As mentioned, the most famous Glass Beach in Fort Bragg is the main one inside the MacKerricher State Park. While collecting sea glass from Glass Beach 1, and Glass Beach 2 is allowed in small quantities, it is prohibited by law at Glass Beach 3.
It is important that visitors understand the sea glass is finite. It can and will run out. This means that any sea glass you remove from Fort Bragg’s Glass Beaches is gone forever, and brings the downfall of the beaches that much closer.
Glass Beaches In Fort Bragg
Only the main Glass Beach in Fort Bragg is easily accessible, which means that tourists might not know about the other two. There is no dedicated parking lot for the other two beaches, which can make them quite difficult to reach. The Noyo Headlands Park Coastal Trail has made it much easier to access the second and third location.
Glass Beach 1
Glass Beach 1, known as the Treasure Cove is almost entirely a secret. For many years the only way you could get to it was with a kayak. This was one of the dump sites between 1906 and 1943, but today it is a glass beach that can be reached from the Coastal Trail. It is about 1/4 mile south of Glass Beach 2.
Glass Beach 2
Glass Beach 2 is far more crowded because it’s the most popular Glass Beach. Treasure hunters and sea glass enthusiasts from all over the world are drawn to this Glass Beach in Fort Bragg. It is best to visit during low tide, as much more of the sea glass is visible on the pebbly beach. But we should also make it clear that this will be the busiest time as well.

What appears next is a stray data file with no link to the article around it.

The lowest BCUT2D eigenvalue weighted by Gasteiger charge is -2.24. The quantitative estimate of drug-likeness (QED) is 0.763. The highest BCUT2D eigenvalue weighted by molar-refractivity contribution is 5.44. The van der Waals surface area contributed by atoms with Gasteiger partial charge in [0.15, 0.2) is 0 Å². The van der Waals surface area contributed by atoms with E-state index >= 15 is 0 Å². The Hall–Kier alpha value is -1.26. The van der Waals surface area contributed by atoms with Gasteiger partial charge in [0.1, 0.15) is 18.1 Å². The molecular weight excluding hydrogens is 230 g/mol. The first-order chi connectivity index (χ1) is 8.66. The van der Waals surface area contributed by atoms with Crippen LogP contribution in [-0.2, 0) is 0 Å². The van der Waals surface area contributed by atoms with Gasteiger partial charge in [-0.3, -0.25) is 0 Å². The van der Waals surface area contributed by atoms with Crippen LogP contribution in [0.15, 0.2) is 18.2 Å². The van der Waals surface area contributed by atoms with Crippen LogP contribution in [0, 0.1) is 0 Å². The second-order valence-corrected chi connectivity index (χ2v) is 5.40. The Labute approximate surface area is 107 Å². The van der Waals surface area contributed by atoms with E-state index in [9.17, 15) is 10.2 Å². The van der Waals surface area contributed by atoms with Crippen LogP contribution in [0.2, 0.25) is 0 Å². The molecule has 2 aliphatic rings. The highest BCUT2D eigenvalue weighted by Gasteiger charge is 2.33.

Glass Beach 3
Glass Beach 3 is the most famous Glass Beach. The one that you see on all the calendars and postcards. This was the dump site from 1949 till 1967; however, there is far less sea glass on this beach than on the other two glass beaches. If you want to collect sea glass, this is the glass beach where it is not allowed. The inclusion of this Glass Beach into MacKerricher State Park allows for the sea glass on this beach to be protected by law. To get to this Glass Beach, you follow the Glass Beach Trail away from the parking lot. You turn left to Glass Beach 2, and right to Glass Beach 3.
Frequently Asked Questions
How is sea glass made?
Sea glass is made when broken glass and debris end up on the beach. Tide pools, the ebb and flow of the ocean, and the pounding waves on the beach grind the glass against the sand which makes it round and smooth. There is usually a mix of colored and clear glass along with other things like small rocks and beach sand.
Can I visit the beach and go hiking?
You will find plenty of activities and things to explore in the State Park, including hiking along the paved path, exploring small coves, visiting the small museum, etc. You can also visit Pudding Creek Beach and the Skunk Train.
Where is Glass Beach?
Glass Beach is accessed from a short walk along a path at the end of Glass Beach Road, in Fort Bragg, California.
Can we swim in the tide pools?
It is best to heed any signs that prohibit swimming, especially in the state park area. The Pacific Ocean can be dangerous, especially along the California coast.
Can we collect Sea glass from Glass Beach?
Removing sea glass from Glass Beach 3 is illegal. While visitors are allowed to explore and hike along the nearby path, they are not allowed to remove any of the glass, shells, sand, or sea anemones that wash up on the beach.
There are two other Glass Beaches in town where visitors are allowed to collect some sea glass from. It is best to go at low tide when there is more of the beach to explore. Only one of the three beaches is located close to the parking area, the others require a short hike along the California coast to reach them.